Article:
Derrius Guice #5 of the LSU Tigers reacts after a two-yard reception for touchdown against the Notre Dame Fighting Irish in the fourth quarter of the Citrus Bowl on January 1, 2018, in Orlando, Florida. (Photo by Joe Robbins/Getty Images)
LSU hasn’t spent enough money or made enough of an effort to combat sexual misconduct and violence on its campus in Baton Rouge, despite being warned several times over the years that it needed to devote more resources to that cause, according to an independent analysis by the law firm Husch Blackwell.
The university has not sufficiently staffed the office that handles campus cases of sexual misconduct and violence, said Scott Schneider, an attorney who worked on the case. LSU has just one investigator that handles complaints involving Title IX — the federal regulations about sexual misconduct and gender discrimination at higher education institutions. He is responsible for handling cases on all nine of LSU’s campuses.
“From a historical perspective, LSU has been very slow to develop policies and infrastructure and personnel,” to combat and prevent sexual misconduct and violence, Schneider said.
The university doesn’t have clear policies in place about when employees are required to report sexual violence and sexual misconduct, which creates confusion about how to handle such cases, Schneider said.
The law firm also found that LSU has no policies in place for disciplining faculty members, coaches and other employees who fail to report information about sexual misconduct, making it difficult to punish people who haven’t fulfilled their legal obligation to notify the appropriate officials.
Schneider said LSU had been told several times that they needed more resources for the Title IX office, which handles all sexual misconduct cases, but the university never addressed the problem.
“Up until today, the university’s Title IX office has never been staffed appropriately,” Schneider said at an LSU Board of Supervisors meeting Friday “For years now, LSU’s policies around mandatory reporting have been unclear.”
“It felt as if this system, this process was designed to put victims in a position where they gave up,” Schneider said.
LSU didn’t even have a Title IX coordinator — the staff person responsible for handling sexual misconduct cases — until 2014. When it appointed a Title IX coordinator, it housed the position in LSU’s general counsel’s office, which Schneider said created a conflict of interest. Even now, the Title IX office still reports to the general counsel — a structure Husch Blackwell said was problematic.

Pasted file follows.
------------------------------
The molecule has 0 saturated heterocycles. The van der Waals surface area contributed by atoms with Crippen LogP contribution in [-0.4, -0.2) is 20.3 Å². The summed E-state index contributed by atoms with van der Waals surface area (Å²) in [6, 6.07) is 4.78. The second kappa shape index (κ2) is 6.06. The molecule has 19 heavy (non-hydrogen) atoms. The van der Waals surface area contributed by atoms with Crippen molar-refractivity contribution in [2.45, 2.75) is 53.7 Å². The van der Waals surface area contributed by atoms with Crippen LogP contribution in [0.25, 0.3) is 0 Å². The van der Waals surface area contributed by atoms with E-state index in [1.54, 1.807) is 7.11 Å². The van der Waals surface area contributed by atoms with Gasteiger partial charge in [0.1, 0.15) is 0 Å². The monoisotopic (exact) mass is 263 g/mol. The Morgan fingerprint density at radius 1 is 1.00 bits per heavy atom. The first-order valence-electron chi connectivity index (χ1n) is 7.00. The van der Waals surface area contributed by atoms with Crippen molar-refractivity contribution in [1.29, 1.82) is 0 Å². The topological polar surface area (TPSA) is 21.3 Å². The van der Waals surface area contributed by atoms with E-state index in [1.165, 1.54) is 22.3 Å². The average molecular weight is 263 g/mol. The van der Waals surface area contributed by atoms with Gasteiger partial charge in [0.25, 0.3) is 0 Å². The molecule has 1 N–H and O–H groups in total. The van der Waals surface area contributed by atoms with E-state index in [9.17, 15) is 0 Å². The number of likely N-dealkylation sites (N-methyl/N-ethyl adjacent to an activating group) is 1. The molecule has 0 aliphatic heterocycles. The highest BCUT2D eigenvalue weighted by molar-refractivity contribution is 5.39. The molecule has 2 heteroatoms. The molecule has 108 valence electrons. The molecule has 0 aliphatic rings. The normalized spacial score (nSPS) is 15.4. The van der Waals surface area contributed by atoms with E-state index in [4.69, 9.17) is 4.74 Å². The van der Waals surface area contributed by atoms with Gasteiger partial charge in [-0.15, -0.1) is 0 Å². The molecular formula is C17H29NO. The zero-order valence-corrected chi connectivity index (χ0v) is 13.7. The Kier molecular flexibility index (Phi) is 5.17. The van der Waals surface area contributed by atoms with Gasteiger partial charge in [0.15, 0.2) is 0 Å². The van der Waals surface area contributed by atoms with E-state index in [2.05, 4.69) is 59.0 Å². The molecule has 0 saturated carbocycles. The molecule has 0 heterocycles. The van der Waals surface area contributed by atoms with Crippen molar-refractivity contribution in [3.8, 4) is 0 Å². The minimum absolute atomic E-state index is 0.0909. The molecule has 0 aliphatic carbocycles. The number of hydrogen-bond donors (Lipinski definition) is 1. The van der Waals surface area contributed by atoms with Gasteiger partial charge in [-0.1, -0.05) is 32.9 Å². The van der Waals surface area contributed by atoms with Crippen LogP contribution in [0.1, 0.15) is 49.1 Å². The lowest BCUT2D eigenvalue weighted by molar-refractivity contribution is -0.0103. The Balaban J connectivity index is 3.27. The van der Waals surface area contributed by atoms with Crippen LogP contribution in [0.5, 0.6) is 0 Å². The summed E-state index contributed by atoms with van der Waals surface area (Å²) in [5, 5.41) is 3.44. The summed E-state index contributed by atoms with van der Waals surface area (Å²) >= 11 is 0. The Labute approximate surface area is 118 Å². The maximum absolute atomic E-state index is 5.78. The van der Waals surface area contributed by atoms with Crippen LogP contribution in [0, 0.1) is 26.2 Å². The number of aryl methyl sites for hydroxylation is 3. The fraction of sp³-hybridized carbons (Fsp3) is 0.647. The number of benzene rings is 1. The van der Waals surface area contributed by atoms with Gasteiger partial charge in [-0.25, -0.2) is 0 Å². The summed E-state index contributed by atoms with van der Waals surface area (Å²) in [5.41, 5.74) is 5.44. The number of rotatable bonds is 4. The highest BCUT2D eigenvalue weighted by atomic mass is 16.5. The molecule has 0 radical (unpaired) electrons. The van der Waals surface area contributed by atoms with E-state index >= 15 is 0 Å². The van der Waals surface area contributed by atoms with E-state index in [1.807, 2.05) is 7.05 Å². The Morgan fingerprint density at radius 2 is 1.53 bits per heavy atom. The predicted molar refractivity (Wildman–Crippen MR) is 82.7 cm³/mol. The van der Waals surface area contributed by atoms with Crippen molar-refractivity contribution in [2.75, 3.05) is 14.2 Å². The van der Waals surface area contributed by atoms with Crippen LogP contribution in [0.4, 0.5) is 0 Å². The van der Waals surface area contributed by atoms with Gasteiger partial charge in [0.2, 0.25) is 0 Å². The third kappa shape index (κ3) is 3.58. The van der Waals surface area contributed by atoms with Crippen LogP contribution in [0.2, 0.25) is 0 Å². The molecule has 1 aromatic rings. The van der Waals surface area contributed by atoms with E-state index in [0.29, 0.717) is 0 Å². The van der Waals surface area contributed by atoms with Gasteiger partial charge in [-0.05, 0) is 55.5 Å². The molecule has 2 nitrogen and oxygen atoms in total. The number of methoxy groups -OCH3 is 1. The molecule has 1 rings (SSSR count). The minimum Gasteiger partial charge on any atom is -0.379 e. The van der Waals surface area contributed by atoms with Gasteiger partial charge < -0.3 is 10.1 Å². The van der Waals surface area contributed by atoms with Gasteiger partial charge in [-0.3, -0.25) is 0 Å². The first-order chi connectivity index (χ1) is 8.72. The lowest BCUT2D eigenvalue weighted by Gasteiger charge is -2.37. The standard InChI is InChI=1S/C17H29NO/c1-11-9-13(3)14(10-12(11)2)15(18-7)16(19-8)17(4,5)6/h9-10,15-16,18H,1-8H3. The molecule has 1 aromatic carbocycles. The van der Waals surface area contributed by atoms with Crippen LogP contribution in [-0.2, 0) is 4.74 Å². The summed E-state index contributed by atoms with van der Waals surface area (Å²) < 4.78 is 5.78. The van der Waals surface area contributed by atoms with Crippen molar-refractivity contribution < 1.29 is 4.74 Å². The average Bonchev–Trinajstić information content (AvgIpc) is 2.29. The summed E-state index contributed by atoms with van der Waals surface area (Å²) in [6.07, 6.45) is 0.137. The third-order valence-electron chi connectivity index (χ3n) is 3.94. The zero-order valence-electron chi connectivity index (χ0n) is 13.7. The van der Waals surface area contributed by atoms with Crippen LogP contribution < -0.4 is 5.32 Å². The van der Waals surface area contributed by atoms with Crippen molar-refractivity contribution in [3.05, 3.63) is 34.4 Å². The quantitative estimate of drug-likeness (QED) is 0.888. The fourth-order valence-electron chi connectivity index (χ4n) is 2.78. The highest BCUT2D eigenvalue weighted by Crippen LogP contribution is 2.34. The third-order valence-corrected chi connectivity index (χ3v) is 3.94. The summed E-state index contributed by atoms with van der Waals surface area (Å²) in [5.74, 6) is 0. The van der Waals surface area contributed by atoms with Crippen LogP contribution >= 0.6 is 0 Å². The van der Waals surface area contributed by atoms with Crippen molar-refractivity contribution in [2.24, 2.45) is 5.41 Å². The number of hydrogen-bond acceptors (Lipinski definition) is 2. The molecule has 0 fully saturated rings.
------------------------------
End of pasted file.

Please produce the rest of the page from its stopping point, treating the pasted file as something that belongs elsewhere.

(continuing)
The mission of a Title IX coordinator can be in direct conflict with that of the general counsel’s office. The general counsel’s office is expected to defend LSU against lawsuits, among other things. A Title IX coordinator is supposed to figure out if sexual misconduct has occurred, which might create a liability for the university.
“The problem is systemic. We didn’t allocate resources properly. We clearly had a failure of leadership and a failure of resources,” said Robert Dampf, president of the LSU Board of Supervisors.
In response to the criticism, interim LSU president Tom Galligan said the university would be forming a new Title IX and Civil Rights office, which will handle sexual misconduct cases. Galligan said the university is also bringing in a new organization to perform anti-sexual misconduct training, Sexual Trauma And Response, which is based in Baton Rouge.
LSU will also clarify its requirements for mandatory reporting by employees when they hear of incidents of sexual misconduct or domestic violence. Faculty and employees will know that they have to alert the university if they hear of such problems, he said.
Galligan has also suspended athletic department administrators Verge Ausberry and Miriam Segar. Ausberry and Segar have both been accused of mishandling sexual violence and domestic violence allegations made against football players and former LSU football coach Les Miles. Ausberry is suspended for 30 days. Segar is suspended for 21 days. The two officials will also have to go through extra training related to sexual misconduct.